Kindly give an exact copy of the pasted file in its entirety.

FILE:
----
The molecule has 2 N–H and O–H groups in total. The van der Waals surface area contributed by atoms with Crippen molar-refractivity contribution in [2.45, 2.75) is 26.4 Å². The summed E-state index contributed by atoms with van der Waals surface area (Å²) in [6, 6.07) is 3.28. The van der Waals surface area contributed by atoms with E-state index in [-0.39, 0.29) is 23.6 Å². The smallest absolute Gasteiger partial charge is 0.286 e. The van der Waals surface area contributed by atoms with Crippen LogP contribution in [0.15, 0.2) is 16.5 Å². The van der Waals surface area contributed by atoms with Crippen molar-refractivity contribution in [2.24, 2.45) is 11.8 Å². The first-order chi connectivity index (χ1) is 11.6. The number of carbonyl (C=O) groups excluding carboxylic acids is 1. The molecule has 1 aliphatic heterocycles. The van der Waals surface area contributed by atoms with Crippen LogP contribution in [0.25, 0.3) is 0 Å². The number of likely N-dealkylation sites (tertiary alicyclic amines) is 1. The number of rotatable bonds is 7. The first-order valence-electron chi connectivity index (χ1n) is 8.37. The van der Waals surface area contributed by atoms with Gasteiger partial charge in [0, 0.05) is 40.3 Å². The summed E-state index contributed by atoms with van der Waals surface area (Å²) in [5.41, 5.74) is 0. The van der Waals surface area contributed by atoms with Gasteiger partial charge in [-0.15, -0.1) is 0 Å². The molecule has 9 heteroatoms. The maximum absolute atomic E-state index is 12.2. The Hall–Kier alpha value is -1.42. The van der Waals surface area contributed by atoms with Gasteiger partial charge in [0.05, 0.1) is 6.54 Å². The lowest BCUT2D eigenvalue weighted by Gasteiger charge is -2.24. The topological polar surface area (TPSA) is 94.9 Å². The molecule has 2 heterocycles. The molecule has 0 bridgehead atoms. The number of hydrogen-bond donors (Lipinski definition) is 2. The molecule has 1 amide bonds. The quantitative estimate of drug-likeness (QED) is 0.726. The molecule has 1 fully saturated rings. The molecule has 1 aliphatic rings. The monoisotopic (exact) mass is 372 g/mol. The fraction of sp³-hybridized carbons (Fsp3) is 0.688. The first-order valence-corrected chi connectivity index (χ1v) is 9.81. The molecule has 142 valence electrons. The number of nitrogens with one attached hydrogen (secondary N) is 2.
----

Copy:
The molecule has 2 N–H and O–H groups in total. The van der Waals surface area contributed by atoms with Crippen molar-refractivity contribution in [2.45, 2.75) is 26.4 Å². The summed E-state index contributed by atoms with van der Waals surface area (Å²) in [6, 6.07) is 3.28. The van der Waals surface area contributed by atoms with E-state index in [-0.39, 0.29) is 23.6 Å². The smallest absolute Gasteiger partial charge is 0.286 e. The van der Waals surface area contributed by atoms with Crippen LogP contribution in [0.15, 0.2) is 16.5 Å². The van der Waals surface area contributed by atoms with Crippen molar-refractivity contribution in [2.24, 2.45) is 11.8 Å². The first-order chi connectivity index (χ1) is 11.6. The number of carbonyl (C=O) groups excluding carboxylic acids is 1. The molecule has 1 aliphatic heterocycles. The van der Waals surface area contributed by atoms with Crippen LogP contribution in [0.25, 0.3) is 0 Å². The number of likely N-dealkylation sites (tertiary alicyclic amines) is 1. The number of rotatable bonds is 7. The first-order valence-electron chi connectivity index (χ1n) is 8.37. The van der Waals surface area contributed by atoms with Gasteiger partial charge in [0, 0.05) is 40.3 Å². The summed E-state index contributed by atoms with van der Waals surface area (Å²) in [5.41, 5.74) is 0. The van der Waals surface area contributed by atoms with Gasteiger partial charge in [-0.15, -0.1) is 0 Å². The molecule has 9 heteroatoms. The maximum absolute atomic E-state index is 12.2. The Hall–Kier alpha value is -1.42. The van der Waals surface area contributed by atoms with Gasteiger partial charge in [0.05, 0.1) is 6.54 Å². The lowest BCUT2D eigenvalue weighted by Gasteiger charge is -2.24. The topological polar surface area (TPSA) is 94.9 Å². The molecule has 2 heterocycles. The molecule has 0 bridgehead atoms. The number of hydrogen-bond donors (Lipinski definition) is 2. The molecule has 1 amide bonds. The quantitative estimate of drug-likeness (QED) is 0.726. The molecule has 1 fully saturated rings. The molecule has 1 aliphatic rings. The monoisotopic (exact) mass is 372 g/mol. The fraction of sp³-hybridized carbons (Fsp3) is 0.688. The first-order valence-corrected chi connectivity index (χ1v) is 9.81. The molecule has 142 valence electrons. The number of nitrogens with one attached hydrogen (secondary N) is 2.